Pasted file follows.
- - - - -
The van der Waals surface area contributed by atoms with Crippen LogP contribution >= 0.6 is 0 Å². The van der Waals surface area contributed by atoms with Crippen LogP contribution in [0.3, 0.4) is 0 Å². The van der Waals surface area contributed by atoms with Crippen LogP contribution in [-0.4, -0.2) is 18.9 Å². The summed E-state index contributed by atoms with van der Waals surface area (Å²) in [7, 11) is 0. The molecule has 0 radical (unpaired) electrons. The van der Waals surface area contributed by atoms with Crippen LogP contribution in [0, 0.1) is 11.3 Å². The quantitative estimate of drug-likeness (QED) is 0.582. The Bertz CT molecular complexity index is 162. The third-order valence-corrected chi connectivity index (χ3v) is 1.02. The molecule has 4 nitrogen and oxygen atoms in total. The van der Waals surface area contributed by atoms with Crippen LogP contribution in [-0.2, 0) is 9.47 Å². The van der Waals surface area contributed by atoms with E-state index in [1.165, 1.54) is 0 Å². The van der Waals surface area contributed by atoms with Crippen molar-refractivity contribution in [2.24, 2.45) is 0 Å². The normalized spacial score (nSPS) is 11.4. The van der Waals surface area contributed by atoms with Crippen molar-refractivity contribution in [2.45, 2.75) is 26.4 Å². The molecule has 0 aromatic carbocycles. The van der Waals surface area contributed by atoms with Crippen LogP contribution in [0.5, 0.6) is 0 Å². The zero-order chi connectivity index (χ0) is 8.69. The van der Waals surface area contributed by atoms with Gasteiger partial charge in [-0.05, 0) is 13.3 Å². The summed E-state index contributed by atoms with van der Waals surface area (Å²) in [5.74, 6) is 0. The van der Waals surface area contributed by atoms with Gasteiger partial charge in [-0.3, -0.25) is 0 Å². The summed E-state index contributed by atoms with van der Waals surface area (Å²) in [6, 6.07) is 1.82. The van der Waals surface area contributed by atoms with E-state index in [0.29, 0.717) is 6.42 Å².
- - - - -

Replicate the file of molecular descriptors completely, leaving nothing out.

The van der Waals surface area contributed by atoms with Crippen LogP contribution >= 0.6 is 0 Å². The van der Waals surface area contributed by atoms with Crippen LogP contribution in [0.3, 0.4) is 0 Å². The van der Waals surface area contributed by atoms with Crippen LogP contribution in [-0.4, -0.2) is 18.9 Å². The summed E-state index contributed by atoms with van der Waals surface area (Å²) in [7, 11) is 0. The molecule has 0 radical (unpaired) electrons. The van der Waals surface area contributed by atoms with Crippen LogP contribution in [0, 0.1) is 11.3 Å². The quantitative estimate of drug-likeness (QED) is 0.582. The Bertz CT molecular complexity index is 162. The third-order valence-corrected chi connectivity index (χ3v) is 1.02. The molecule has 4 nitrogen and oxygen atoms in total. The van der Waals surface area contributed by atoms with Crippen LogP contribution in [-0.2, 0) is 9.47 Å². The van der Waals surface area contributed by atoms with E-state index in [1.165, 1.54) is 0 Å². The van der Waals surface area contributed by atoms with Crippen molar-refractivity contribution in [2.24, 2.45) is 0 Å². The normalized spacial score (nSPS) is 11.4. The van der Waals surface area contributed by atoms with Crippen molar-refractivity contribution in [2.45, 2.75) is 26.4 Å². The molecule has 0 aromatic carbocycles. The van der Waals surface area contributed by atoms with Crippen LogP contribution in [0.5, 0.6) is 0 Å². The zero-order chi connectivity index (χ0) is 8.69. The van der Waals surface area contributed by atoms with Gasteiger partial charge in [-0.05, 0) is 13.3 Å². The summed E-state index contributed by atoms with van der Waals surface area (Å²) in [5.74, 6) is 0. The van der Waals surface area contributed by atoms with Gasteiger partial charge in [-0.3, -0.25) is 0 Å². The summed E-state index contributed by atoms with van der Waals surface area (Å²) in [6, 6.07) is 1.82. The van der Waals surface area contributed by atoms with E-state index in [0.29, 0.717) is 6.42 Å².